You wanted…. what? Jesus to take away your troubles like a Xanax? God to fix everything so you can come back in 2 hours and have the car ready to drive? You wanted a savior who would solve your problems so you wouldn’t have such a hard life?
Ooops. Wrong savior. In spite of many centuries of misguided or troubling theologies about the cross, and in contrast to many hymns we sing old and new that contradict Jesus’ own words about the cross, Jesus says it so plainly and directly it slaps the disciples (read: us) in the face:
If any want to become my followers, let them deny themselves and take up their cross and follow me. For those who want to save their life will lose it, and those who lose their life for my sake, and for the sake of the gospel, will save it. (Mark 8:34-35)
So if Jesus does anything for us (and I do believe he does) he doesn’t take on the burden of his cross to save us from ours. He does just the opposite. He takes on the burden of his cross so we can take on ours. He makes the hard life of faithfulness possible and less lonely. He blazes the trail for us to follow. He creates a truly human life possible, lived under the mercy of God, blood, tears, death, and all.
Let’s just admit it. It’s really only the hard things in this life that end up telling us who we are, what we are made of, and what really matters. It is only the struggles we work through, successfully or not, that teach us the limits and the grandeur of being human. It is only the acceptance of suffering as a necessary part of the human condition that draws together and unites us as one in our fragile, bodily, humble reality. It is only in confronting our death and placing our lives wholly in the fatherly arms, the motherly embrace of God, that we can finally and truly live.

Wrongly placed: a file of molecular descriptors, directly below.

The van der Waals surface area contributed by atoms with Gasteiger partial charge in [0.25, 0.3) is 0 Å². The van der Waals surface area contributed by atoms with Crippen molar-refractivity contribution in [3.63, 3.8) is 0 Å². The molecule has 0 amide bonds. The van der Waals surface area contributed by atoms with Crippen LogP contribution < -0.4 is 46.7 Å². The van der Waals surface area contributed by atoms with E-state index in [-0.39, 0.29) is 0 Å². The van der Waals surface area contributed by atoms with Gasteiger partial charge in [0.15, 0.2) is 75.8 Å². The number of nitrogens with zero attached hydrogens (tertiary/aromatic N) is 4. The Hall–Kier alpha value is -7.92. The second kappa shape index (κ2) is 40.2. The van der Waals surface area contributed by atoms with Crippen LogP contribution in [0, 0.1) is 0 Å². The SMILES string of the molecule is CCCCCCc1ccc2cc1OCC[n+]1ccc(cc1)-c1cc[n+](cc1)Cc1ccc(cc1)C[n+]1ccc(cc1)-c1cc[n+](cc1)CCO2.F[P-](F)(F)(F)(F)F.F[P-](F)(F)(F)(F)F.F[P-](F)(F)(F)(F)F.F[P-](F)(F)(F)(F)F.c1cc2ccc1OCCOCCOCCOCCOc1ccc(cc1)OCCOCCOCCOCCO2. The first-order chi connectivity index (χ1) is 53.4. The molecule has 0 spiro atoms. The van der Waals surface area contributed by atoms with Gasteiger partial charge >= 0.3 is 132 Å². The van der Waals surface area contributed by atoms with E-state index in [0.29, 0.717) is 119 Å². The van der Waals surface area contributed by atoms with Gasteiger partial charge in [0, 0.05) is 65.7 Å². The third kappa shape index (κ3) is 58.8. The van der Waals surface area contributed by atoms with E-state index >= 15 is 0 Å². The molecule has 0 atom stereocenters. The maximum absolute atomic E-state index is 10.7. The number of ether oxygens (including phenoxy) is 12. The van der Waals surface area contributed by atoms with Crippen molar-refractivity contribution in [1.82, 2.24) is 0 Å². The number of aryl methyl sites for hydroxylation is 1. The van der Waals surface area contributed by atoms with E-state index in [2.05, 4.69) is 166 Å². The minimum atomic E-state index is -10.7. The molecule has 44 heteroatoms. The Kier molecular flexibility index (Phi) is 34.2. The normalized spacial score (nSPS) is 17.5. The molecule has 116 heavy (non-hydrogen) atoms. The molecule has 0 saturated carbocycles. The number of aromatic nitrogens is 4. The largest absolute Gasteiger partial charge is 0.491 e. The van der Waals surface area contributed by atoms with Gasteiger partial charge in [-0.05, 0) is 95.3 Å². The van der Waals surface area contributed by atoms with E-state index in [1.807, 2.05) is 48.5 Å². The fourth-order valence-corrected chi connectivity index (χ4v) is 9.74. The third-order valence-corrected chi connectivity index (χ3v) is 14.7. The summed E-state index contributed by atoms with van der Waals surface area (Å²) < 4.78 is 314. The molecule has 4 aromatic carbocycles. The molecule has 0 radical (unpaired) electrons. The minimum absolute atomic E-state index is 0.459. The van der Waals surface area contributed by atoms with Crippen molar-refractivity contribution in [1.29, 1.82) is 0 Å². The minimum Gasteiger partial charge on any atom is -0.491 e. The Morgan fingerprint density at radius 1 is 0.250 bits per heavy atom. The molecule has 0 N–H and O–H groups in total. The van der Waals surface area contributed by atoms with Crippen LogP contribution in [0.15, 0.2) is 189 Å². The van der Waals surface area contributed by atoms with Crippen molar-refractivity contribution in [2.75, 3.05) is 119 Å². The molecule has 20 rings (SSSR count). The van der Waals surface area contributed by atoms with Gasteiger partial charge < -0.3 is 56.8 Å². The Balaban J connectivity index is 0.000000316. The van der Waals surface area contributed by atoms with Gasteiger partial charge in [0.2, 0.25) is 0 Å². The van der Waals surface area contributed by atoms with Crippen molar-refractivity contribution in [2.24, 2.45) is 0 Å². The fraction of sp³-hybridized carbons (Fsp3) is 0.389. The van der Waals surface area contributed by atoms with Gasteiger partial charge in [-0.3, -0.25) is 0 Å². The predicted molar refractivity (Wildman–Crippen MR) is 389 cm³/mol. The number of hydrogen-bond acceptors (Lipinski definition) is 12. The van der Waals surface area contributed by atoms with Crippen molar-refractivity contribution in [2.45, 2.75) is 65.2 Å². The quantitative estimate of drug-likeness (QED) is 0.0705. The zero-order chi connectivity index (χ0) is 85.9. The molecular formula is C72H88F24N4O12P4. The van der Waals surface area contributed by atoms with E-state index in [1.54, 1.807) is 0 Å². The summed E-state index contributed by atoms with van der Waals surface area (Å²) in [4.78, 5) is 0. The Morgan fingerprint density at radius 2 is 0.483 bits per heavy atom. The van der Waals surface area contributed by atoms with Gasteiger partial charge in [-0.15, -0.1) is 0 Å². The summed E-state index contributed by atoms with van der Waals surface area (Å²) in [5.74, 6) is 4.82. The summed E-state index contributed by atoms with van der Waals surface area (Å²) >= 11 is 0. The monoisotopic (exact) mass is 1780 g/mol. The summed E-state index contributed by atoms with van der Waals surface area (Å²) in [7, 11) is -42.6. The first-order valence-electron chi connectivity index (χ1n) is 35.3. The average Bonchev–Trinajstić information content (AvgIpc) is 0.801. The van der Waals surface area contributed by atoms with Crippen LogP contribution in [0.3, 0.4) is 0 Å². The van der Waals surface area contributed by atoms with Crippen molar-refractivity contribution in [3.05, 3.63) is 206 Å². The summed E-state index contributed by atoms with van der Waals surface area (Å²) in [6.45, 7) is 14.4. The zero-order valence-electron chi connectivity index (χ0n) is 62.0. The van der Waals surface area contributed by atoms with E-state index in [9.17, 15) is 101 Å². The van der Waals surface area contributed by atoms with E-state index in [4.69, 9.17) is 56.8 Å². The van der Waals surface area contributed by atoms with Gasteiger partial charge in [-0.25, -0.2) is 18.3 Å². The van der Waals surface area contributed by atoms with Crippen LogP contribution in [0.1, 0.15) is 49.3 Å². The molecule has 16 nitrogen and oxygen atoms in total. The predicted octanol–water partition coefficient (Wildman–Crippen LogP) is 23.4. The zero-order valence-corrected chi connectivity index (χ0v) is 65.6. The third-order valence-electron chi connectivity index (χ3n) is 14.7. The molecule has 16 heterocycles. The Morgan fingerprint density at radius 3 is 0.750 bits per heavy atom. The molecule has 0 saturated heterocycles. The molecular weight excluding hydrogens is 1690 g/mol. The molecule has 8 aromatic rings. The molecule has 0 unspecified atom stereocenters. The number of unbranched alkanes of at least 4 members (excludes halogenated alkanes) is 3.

If Jesus took away our struggles and hard work and suffering, he would simply be taking away the meaning and purpose of our lives, as mysterious and inscrutable as it may all be to us most of the time. Don’t let Jesus’ cross take away yours. It wasn’t what he was about, and it leaves you with nothing meaningful left to do. By calling us into the hard work of a life of purpose, sacrifice, and loving others, Jesus gives us back our lives. He saves us from meaningless days and years of having nothing to do. He opens us up to see injustice and cruelty in the world and say, “Yeah, I guess if I don’t do something, no one else will.” He gives us back hard lives that aren’t about our small selves only, but about God’s bigger picture. Ooops…. right savior.